How to Plan a Service Day You and Your Nonprofit Partner Will Love
In honor of VM Summit 16, which is all about corporate/ nonprofit collaboration, this series of volunteerism-related blog posts will take one topic and explain how it’s relevant to both groups. Today’s topic? Planning a Successful Day of Service. Check out our other blog, Engaging Volunteers, for the same topic from the perspective of nonprofit volunteer managers.
Despite new trends in corporate volunteering, the classic “Day of Service” remains popular among companies. This is when large groups of employees get out of the office to work on one or more volunteer projects in their communities.
Why is it popular? Well, it’s great for team-building, exposes employees to new causes, and is usually pretty fun. It’s also GREAT for photo opps.
How do you ensure the planning of your company’s day of service goes smoothly?
To help answer this question, we turned to Jaci Feinstein, Vice President of Right Hand Events—a full-service event planning and meeting management agency. Jaci also serves as Founder and Board Chair for HandsOn San Diego. In short, she knows her stuff when it comes to planning successful days of service.
The following is a combination of what Jaci had to say, along with VolunteerMatch’s own insights, gathered from years of working with companies and nonprofits on their volunteer programs.
Let’s start with something that may not be as obvious as it seems: Not all nonprofits can benefit from a service day. This is important. It’s so important we’ll say it again: Not all nonprofits can benefit from a day of service.
What should you consider when finding the right nonprofit partner? Well, you’ll want to align your service day with your corporate social responsibility (CSR) objectives. Does your company work in the financial sector? Consider a day of financial literacy training.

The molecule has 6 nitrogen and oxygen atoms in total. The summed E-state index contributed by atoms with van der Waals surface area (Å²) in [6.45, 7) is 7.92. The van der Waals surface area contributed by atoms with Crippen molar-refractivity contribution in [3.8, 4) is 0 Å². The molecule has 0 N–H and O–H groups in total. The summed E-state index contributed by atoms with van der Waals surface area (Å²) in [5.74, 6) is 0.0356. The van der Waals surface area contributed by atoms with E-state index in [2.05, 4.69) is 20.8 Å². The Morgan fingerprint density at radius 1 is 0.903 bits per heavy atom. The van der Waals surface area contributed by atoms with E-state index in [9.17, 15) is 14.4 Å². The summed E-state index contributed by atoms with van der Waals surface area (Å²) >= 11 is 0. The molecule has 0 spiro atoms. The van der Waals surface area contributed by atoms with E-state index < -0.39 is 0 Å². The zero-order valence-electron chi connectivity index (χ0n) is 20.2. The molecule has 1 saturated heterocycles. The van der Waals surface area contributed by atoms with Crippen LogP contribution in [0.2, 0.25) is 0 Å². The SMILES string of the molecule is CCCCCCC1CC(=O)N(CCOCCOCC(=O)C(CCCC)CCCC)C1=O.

That’s a straightforward example, but it doesn’t have to be that cut-and-dried. Is your company proud of its commitment to diversity? Many nonprofits work to combat racism, sexism, and other institutionalized discrimination in their communities; perhaps you could consider partnering with one of them? Here’s a great example of a recent—and creative—partnership between Capital One and Black Girls Code.
“It may take time to find the right partner/ beneficiary,” says Jaci. “Plan ahead and give both yourselves and the organization plenty of time to plan.”
Still having trouble finding the right nonprofit partner? You have a few options. Local volunteer centers can help, and many will assist with the organization and management of your event for a fee. You can also turn to the VolunteerMatch Network, which has over 100,000 vetted volunteer opportunities across the U.S. on any given day, many of which are suitable for groups.
Get started with a simple search on VolunteerMatch.org, or learn about VolunteerMatch’s award-winningrange of solutions for employee volunteer programs.
Though you may be eager to get started, an initial time investment will pay off in the long run. Remember: the planning process includes open and deliberate communication between you and your nonprofit partner. Ask a lot of questions to ensure you have the same expectations for the day.
“Don’t commit to more than you can handle,” reminds Jaci.
It’s also important to remember your budget. Even though you’re giving your time for “free”, there are still costs involved. You may need to provide supplies, or even opt for event management support. Talk openly with your nonprofit partner to ensure nothing unexpected pops up last-minute. Remember internal costs, too, such as promotional collateral or t-shirts.
Finally, you can’t do this without your employees. In addition to gathering feedback from your nonprofit partner, you need to be diligent about promoting your service day to your employees. For inspiration, check out how VolunteerMatch’s partner Hagerty spreads the word about their volunteer program.
Our last, and perhaps most important, piece of advice? Jaci sums it up perfectly: “Leave the nonprofit better than when you arrived.”